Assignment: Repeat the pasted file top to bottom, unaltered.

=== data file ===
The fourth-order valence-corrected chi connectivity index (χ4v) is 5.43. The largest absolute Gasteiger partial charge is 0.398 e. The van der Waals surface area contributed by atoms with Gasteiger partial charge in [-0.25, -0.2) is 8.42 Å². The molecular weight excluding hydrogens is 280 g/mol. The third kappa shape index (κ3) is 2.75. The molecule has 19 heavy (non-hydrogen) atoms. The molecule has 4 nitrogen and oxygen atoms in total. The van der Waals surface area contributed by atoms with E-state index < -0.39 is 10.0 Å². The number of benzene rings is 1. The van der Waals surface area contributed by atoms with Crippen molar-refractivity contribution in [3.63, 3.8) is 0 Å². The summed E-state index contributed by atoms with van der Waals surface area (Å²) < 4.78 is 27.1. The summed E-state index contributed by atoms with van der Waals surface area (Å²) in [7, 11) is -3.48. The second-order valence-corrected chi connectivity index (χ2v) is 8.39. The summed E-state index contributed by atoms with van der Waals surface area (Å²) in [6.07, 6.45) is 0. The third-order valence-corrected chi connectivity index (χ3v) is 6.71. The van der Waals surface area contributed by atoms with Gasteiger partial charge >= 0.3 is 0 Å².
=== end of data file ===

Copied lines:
The fourth-order valence-corrected chi connectivity index (χ4v) is 5.43. The largest absolute Gasteiger partial charge is 0.398 e. The van der Waals surface area contributed by atoms with Gasteiger partial charge in [-0.25, -0.2) is 8.42 Å². The molecular weight excluding hydrogens is 280 g/mol. The third kappa shape index (κ3) is 2.75. The molecule has 19 heavy (non-hydrogen) atoms. The molecule has 4 nitrogen and oxygen atoms in total. The van der Waals surface area contributed by atoms with E-state index < -0.39 is 10.0 Å². The number of benzene rings is 1. The van der Waals surface area contributed by atoms with Crippen molar-refractivity contribution in [3.63, 3.8) is 0 Å². The summed E-state index contributed by atoms with van der Waals surface area (Å²) < 4.78 is 27.1. The summed E-state index contributed by atoms with van der Waals surface area (Å²) in [7, 11) is -3.48. The second-order valence-corrected chi connectivity index (χ2v) is 8.39. The summed E-state index contributed by atoms with van der Waals surface area (Å²) in [6.07, 6.45) is 0. The third-order valence-corrected chi connectivity index (χ3v) is 6.71. The van der Waals surface area contributed by atoms with Gasteiger partial charge >= 0.3 is 0 Å².